ELK GROVE VILLAGE, Ill., May 10, 2012 (GLOBE NEWSWIRE) -- This new program will focus on optimizing small molecule drug candidates which increase the SMA back-up gene in order to make them ready for human clinical trials. It is well demonstrated that increasing production from the back-up gene can lead to improvement in mouse models of SMA. Small molecule drug candidates have particular advantages: mainly ease of use by oral dosing and the ability to clear the drug quickly from the body. Dr. Peter Schultz, a renowned chemist and successful biotech leader, will be leading this new research effort.
In addition to founding the California Institute for Biomedical Research where the Families of SMA funded project will take place. Dr. Schultz also was Institute Director at the Genomics Institute of the Novartis Research Foundation (GNF) from 1999 to 2010. Dr. Schultz has founded multiple biotech companies, including Affymax Research Institute, Syrrx, Kalypsys, Phenomix, Symyx Technologies, Ilypsa, Ambrx and Wildcat Technologies. Dr. Schultz has published over 500 scientific publications, and received numerous awards for his work including: the Waterman Award of the National Science Foundation, the 1994 Wolf Prize in Chemistry, the 2003 Paul Ehrlich Prize, and the 2005 Arthur C. Cope Award of the American Chemical Society. He is a member of the National Academy of Sciences and the Institute of Medicine.
"Dr. Schultz is greatly respected in the research community, both as an academic scientist and in the biotech industry. He has successfully led many drug programs that continued on to clinical development", said Jill Jarecki, Ph.D., FSMA Research Director. "FSMA is very pleased to have a chemist and drug developer of Dr. Schultz's experience spearheading a program for Spinal Muscular Atrophy. We are also excited that Spinal Muscular Atrophy is one of the initial drug programs at the newly formed California Institute for Biomedical Research."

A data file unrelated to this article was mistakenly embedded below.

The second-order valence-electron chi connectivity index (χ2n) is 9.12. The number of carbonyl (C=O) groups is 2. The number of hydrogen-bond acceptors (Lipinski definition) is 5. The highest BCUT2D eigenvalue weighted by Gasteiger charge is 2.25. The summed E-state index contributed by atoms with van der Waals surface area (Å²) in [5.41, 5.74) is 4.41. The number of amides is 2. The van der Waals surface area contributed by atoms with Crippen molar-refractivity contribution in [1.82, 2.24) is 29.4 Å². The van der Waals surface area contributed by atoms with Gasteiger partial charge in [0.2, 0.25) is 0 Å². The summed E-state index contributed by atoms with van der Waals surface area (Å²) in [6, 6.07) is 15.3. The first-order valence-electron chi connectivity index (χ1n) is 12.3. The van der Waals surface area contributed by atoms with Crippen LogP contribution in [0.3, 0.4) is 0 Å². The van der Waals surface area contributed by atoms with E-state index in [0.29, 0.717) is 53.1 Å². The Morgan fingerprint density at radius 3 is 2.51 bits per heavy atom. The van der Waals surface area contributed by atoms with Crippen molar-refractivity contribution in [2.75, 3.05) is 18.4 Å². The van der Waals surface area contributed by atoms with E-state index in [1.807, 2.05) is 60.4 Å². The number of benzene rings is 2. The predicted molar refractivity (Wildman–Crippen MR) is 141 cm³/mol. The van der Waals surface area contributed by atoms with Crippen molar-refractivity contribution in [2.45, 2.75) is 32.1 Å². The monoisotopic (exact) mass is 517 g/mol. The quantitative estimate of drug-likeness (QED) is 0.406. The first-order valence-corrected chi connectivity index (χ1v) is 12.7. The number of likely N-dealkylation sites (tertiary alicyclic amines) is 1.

This new institute will focus on innovative new approaches to unmet medical needs, including neglected and rare diseases. Their expertise will be in translating basic research discoveries from bench to bedside. Therefore, this group will be ideally poised to move newly identified SMN enhancing compounds through all the preclinical steps of drug development towards first-in-human clinical trials.
"I am pleased to be collaborating with Families of SMA on a new small molecule drug discovery project for SMA. CALIBR will provide a unique opportunity to move therapies for rare diseases towards the clinic, due to our pre-clinical drug discovery infrastructure, coupled with our focused ability to move projects rapidly through early pre-clinical stages." Dr. Peter Schultz, Institute Director, CALIBR.
About Families of Spinal Muscular Atrophy
Families of SMA funds and directs the leading SMA research programs to develop a treatment and cure for the disease. The successful results and progress that the organization has delivered, from basic research to drug discovery to clinical trials, provide real hope for families and patients impacted by the disease. The charity has invested over $50 million in research and been involved in funding half of all the ongoing novel drug programs for SMA. Families of SMA is a nonprofit 501(c)3 organization, with 31 Chapters and 85,000 members and supporters throughout the United States, and is dedicated to creating a treatment and cure by: funding and advancing a comprehensive research program; supporting SMA families through networking, information and services; improving care for all SMA patients; educating healthcare professionals and the public about SMA; enlisting government support for SMA; embracing all touched by SMA in a caring community. For more information: www.curesma.org. Please contact Kenneth Hobby at Kenneth@fsma.org or call 1-800-886-1762 if you have any questions.
About California Institute for Biomedical Research
In early March 2012, Merck announced that it will invest $90 million the California Institute for Biomedical Research (CALIBR, www.calibr.org), a private, nonprofit center to be led by Peter Schultz, a renowned chemist at The Scripps Research Institute. The goal of the new institute is to bridge the gap to promote translational research and early drug development. The roughly 25,000-square-foot research center will be equipped for programs in immunology, autoimmune and metabolic disorders, cardiovascular disease, regenerative medicine, cancer biology and neurodegenerative disease.
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